Joe: Okay. Um, no, the, and so related to this is a phrase that I hear a lot I talk to people and we're planning things out, we're this or that, and I hear the phrase, You know, ne in, in, in all my years, or never in my lifetime, you know, in all my years that we've never been able to accomplish that or this, or [00:23:00] whatever that is.

I really dislike that phrase because if you think about, no matter how old we are, it's a, it's a blink. It's not even a blink in the eye. It's a, it's a little blip in the radar. It's a hundredth of a microsecond in the world's. You know, experiences and, and I really, you know, when I was younger and somebody was 60 years old and said, in my lifetime, it sounds impressive, right?

Because wow, he or she is going back 40 or 50 

Cristina: years. I've said that about you actually before. Oh really? You were used to being impressed. I've been impressed. I used 

Joe: to be. Yeah, yeah. No, not anymore. So, yeah. Okay. So I may have X number of years more than you. Of experiences, but that doesn't mean that nothing that has ever happened in that time can never happen, and most of us don't go back far enough in time.

That's why, you [00:24:00] know, it's really sad that people don't study history because you kind of see things happen. So I, I discount that a lot when I hear, you know, colleagues or other people say. Well, I've been here for x number of years and you know, we've never been able to do that. Or that's never, well, that does, that's not valid.

I've, there's new people here now. There's new technology here now. Yeah, there's new everything. Well, and I,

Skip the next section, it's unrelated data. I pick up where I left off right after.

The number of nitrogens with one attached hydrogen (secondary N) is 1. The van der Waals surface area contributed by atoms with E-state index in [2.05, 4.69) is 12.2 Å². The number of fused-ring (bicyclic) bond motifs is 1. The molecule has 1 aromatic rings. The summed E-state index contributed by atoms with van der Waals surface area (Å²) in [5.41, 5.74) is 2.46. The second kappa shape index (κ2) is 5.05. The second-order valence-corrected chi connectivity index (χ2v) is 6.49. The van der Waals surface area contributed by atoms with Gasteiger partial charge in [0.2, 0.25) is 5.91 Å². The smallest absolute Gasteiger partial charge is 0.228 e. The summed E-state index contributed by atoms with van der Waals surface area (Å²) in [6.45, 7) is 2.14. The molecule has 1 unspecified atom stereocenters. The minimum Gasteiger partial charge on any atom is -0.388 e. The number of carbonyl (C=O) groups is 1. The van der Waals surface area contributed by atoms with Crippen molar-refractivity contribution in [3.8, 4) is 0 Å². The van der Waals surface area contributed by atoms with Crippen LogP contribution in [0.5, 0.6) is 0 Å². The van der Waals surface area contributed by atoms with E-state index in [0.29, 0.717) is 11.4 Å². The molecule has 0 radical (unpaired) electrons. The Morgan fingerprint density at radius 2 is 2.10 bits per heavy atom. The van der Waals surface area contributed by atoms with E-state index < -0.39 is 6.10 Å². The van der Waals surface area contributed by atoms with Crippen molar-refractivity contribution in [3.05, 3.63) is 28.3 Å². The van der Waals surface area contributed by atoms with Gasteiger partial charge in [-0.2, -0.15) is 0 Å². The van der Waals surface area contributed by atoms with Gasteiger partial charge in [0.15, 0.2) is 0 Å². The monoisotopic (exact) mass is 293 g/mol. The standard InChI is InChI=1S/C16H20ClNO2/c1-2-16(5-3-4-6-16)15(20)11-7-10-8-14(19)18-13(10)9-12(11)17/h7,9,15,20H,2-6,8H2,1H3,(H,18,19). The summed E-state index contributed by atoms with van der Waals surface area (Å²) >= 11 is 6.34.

Cristina: I've seen that even with like weather patterns and things like that where, oh yeah, it'll be a really warm day in December and I'm, and I'm like, Th this is crazy. I've never, I've never seen that before.

And then you watch the news and they're like, the last time it was this hot in December was 1945. And I'm like, oh. So it was this hot anymore. It's 

Joe: just a, you know, none of my friends remember 1945. Yeah. I wasn't here for that. Right. No, exactly. Exactly. Like there's a, evidently the, it was a massive, like one of the worst blizzards ever in 1888.

In, in, and it was like [00:25:00] late, I think it was in How, how did you handle that? Uh, well, I was a little young for shoveling, but my dad helped me. No kidding.

You know, stuff like that. So anyway, I just wanted to throw that in. Is that, try to avoid that or? Well try and think it, not that you were doing it, but you may have a senior person, like say, well, I don't know Christina. I don't, I've never, I haven't. In all the years I've been here or in all my years. Yeah.

Nick's the limiting beliefs. Yeah, that's, you should dis whether you can tell, don't get fired. I mean, don't tell your boss that he or she 

Cristina: is fucking crap. Be like, listen, you may be old but you're not really old in the